No emotion exists as a single psychological state. We experience many emotions at a time. Sadness can be accompanied by empathic pain, confusion, anxiety, and fear. Happiness can arouse admiration and adoration.
Even when we make a call to a single negative emotion in response to a situation, many come to overwhelm us. We simply cannot pick a particular single negative emotion to occur to us in a situation.
What are emotions?
“Emotions are a process, a particular kind of automatic appraisal influenced by our evolutionary and personal past, in which we sense that something important to our welfare is occurring, and a set of psychological changes and emotional behaviors begins to deal with the situation.” – Paul Ekman, PhD
Emotions keep us ready to deal with key events in our life. We experience them instantly, without having to think about them. Also, we do not get to pick the emotions we feel.
But the way we respond to those emotions creates a unique world for each of us. So, if we are to respond sensibly and rationally, and carve out a better world from our perceptions, we must first become more mindful of and familiar with our own emotional experiences.
Negative emotions can make us lose self-love, self-confidence, self-esteem, reduce our overall life satisfaction, and create friction in our relationships.
How many emotions are there?
According to Ekman, we have 7 basic emotions. According to Cowen and Keltner, we have 27 distinct categories of human emotion.
Experiences are the essential ingredients behind our emotions. We can use hundreds, if not thousands, of words to describe even our most fleeting experiences. Since each of us has countless shades of personal experiences, we also have a rich spectrum of emotional states.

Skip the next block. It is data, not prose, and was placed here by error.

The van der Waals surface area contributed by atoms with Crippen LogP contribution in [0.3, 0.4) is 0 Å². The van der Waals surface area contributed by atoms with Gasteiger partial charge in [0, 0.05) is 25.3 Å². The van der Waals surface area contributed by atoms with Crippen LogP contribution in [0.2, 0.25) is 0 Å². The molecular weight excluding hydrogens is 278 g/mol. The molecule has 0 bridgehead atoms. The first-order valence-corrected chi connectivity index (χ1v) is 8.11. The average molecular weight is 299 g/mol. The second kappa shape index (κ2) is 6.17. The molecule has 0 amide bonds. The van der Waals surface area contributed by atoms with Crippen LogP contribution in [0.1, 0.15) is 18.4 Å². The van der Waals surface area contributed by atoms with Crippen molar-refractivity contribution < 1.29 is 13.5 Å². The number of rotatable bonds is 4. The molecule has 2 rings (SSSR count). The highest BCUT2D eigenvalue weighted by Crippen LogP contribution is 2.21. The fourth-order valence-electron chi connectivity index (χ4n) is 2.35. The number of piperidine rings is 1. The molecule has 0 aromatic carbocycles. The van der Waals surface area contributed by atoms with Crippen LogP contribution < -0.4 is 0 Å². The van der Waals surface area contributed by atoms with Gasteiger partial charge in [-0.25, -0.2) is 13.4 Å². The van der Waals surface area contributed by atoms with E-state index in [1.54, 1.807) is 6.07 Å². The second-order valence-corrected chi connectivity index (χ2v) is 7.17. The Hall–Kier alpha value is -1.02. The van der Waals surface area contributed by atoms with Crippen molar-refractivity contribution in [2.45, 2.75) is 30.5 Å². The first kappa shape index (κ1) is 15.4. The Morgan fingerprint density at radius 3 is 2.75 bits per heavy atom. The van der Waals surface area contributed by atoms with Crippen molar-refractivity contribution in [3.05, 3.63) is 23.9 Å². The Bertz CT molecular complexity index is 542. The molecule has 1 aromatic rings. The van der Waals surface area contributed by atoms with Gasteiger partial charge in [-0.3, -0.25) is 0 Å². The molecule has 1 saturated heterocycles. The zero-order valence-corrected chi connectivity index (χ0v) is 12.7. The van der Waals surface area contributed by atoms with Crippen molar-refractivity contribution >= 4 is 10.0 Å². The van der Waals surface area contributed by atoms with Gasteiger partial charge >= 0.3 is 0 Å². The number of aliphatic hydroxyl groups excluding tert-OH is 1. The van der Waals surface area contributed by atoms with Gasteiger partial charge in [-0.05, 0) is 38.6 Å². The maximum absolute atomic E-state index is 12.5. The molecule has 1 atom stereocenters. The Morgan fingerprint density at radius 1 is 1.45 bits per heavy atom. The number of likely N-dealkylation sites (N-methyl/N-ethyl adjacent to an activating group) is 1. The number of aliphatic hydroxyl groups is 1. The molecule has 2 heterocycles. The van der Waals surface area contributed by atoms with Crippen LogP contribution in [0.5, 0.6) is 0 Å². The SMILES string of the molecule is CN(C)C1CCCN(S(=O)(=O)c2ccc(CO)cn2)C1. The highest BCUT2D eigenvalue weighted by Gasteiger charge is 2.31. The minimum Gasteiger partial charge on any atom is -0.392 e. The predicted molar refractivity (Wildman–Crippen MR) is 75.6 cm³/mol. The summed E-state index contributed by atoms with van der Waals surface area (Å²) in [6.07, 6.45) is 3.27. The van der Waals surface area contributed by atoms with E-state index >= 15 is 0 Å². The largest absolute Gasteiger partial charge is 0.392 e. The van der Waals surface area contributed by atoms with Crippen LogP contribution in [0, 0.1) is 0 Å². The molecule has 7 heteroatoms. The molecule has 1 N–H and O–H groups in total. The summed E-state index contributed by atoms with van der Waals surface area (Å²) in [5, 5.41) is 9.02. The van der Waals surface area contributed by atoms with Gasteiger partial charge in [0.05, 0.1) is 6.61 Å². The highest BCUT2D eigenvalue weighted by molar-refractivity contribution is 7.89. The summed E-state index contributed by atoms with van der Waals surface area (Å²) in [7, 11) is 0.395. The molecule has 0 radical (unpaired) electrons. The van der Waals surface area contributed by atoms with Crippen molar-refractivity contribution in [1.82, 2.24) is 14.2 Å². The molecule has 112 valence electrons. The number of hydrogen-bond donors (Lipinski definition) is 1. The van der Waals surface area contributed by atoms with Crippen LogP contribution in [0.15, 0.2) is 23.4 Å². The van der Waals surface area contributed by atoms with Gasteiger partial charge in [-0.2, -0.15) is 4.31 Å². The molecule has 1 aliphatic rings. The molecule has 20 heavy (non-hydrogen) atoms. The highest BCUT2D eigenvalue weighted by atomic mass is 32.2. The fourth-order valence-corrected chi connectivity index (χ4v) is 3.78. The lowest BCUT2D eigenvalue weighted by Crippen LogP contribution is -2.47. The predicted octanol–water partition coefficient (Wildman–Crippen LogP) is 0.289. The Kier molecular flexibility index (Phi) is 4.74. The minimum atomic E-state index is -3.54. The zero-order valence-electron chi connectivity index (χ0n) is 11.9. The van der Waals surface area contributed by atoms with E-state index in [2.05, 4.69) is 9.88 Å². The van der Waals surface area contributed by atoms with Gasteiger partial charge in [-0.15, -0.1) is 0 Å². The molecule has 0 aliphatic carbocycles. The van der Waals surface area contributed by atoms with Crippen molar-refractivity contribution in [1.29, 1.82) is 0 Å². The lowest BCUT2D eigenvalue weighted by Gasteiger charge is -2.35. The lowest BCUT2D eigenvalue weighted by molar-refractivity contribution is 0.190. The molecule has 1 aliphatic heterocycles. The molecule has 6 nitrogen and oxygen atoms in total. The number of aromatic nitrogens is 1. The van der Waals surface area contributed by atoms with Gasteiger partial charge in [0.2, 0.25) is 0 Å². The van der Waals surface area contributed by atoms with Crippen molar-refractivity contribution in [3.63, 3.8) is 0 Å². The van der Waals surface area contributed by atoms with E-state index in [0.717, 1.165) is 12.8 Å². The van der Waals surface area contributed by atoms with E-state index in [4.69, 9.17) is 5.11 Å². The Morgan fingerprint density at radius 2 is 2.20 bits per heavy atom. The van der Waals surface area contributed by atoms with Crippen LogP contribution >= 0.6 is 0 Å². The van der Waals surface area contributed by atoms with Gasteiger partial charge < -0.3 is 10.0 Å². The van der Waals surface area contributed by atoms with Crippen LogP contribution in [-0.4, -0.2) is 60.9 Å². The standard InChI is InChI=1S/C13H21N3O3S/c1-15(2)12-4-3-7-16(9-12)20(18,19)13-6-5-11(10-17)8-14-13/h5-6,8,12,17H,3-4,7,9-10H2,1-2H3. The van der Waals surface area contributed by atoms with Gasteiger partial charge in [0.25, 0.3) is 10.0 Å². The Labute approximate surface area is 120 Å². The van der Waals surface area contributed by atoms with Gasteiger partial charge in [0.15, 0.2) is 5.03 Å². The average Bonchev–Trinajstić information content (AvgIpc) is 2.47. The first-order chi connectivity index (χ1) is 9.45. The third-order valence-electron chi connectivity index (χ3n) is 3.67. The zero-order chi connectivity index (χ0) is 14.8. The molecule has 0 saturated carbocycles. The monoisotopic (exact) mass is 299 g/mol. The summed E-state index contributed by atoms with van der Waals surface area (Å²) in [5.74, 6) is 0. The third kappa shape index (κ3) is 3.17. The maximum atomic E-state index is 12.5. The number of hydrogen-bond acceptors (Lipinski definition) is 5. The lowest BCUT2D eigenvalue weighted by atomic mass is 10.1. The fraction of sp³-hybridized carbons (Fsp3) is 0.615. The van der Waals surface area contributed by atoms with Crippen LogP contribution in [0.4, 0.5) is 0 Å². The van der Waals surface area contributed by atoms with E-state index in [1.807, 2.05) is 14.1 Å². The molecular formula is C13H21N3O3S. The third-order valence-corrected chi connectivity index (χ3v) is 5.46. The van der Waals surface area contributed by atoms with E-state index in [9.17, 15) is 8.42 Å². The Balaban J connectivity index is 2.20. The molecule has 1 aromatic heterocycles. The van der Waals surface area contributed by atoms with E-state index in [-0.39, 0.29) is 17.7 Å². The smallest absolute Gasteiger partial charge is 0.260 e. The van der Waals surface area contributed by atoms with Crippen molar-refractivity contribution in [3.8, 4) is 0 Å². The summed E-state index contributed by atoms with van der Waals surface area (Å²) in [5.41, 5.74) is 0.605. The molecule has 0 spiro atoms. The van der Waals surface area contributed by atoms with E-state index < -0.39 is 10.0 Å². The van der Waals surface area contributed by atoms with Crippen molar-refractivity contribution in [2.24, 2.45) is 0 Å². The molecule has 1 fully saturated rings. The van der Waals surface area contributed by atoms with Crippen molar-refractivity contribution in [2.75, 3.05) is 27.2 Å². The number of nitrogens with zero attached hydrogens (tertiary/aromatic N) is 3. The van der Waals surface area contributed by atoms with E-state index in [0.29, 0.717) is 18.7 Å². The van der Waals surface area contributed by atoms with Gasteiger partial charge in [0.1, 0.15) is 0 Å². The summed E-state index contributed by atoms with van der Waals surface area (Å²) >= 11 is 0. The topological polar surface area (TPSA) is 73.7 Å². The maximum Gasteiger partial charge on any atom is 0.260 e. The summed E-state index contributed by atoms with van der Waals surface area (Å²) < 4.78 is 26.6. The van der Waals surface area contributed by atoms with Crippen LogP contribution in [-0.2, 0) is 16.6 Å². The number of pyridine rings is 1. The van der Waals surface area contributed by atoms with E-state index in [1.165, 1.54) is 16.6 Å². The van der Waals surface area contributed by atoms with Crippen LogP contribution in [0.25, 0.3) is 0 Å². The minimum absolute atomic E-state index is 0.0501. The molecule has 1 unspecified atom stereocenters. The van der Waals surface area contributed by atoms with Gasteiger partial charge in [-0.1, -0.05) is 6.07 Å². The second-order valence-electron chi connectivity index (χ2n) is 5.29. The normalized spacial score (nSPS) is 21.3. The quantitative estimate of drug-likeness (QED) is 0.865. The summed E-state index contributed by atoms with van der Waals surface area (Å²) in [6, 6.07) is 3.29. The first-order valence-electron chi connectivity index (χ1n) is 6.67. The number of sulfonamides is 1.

According to Paul Ekman, a pioneer in the study of emotions and their relation to facial expressions, there are seven basic emotions. Around the 1970s, Ekman found that we all experience seven universal emotions out of all human emotions. Transcending language, regional, cultural, and ethnic differences, these basic 7 emotions are:
However, according to a 2017 study by Alan Cowen and Dacher Keltner, we experience many more basic emotions than Ekman thought. The researchers defined 27 distinct types of emotion in a report published in the Proceedings of the National Academy of Sciences:
1. Admiration, 2. Adoration, 3. Aesthetic Appreciation, 4. Amusement, 5. Anxiety, 6. Awe, 7. Awkwardness, 8. Boredom, 9. Calmness, 10. Confusion, 11. Craving, 12. Disgust, 13. Empathic Pain, 14. Entrancement, 15. Envy, 16. Excitement, 17. Fear, 18. Horror, 19. Interest, 20. Joy, 21. Nostalgia, 22. Romance, 23. Sadness, 24. Satisfaction, 25. Sexual Desire, 26. Sympathy, 27. Triumph
Is there a list of our negative emotions?
There are at least two lists of negative emotions, which are those feelings that take away our peace of mind and make us unhappy or even miserable. Here are two lists of negative emotions:
1. List of 5 Basic Negative Emotions
Of Ekman’s seven, at least 5 are basic negative emotions. That is if one counts surprise as “pleasant surprise,” not a rude or unpleasant one.
1. Anger, 2. Disgust, 3. Fear, 4. Contempt, 5. Sadness
2. List of 50+ Negative Emotions
Here is a list of some 50 negative emotions:
Annoyance, Anger, Rage, Fury, Unhappiness, Sadness, Grief, Miserableness, Melancholy, Disgust, Shame, Embarrassment, Fear, Discouragement, Pessimism, Doubtfulness, Hopelessness, Helplessness, Cheapness, Envy, Jealousy, Despondency, Resentment, Bitterness, Worthlessness, Disdain, Foolishness, Hurt, Violation, Miserableness, Loneliness, Disappointment, Neglect, Rejection, Setback, Abandonment, Anxiousness, Apprehensiveness, Hesitancy, Insecurity, Suspicion, Boredom, Confusion, Inadequacy, Frustration, Oppressiveness, Nervousness, Self-consciousness, Concerned, Flustered.
Negative emotions put us at unease. But we acquired them over millions of years of evolution on purpose.
So, we must not ignore the presence of our negative emotions or try to escape them. Instead, as science advises, we must learn to accept them and deal with them appropriately.
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Author Bio: Written and reviewed by Sandip Roy—a medical doctor, psychology writer, and happiness researcher. Founder and Chief Editor of The Happiness Blog. Writes popular science articles on happiness, positive psychology, and related topics.
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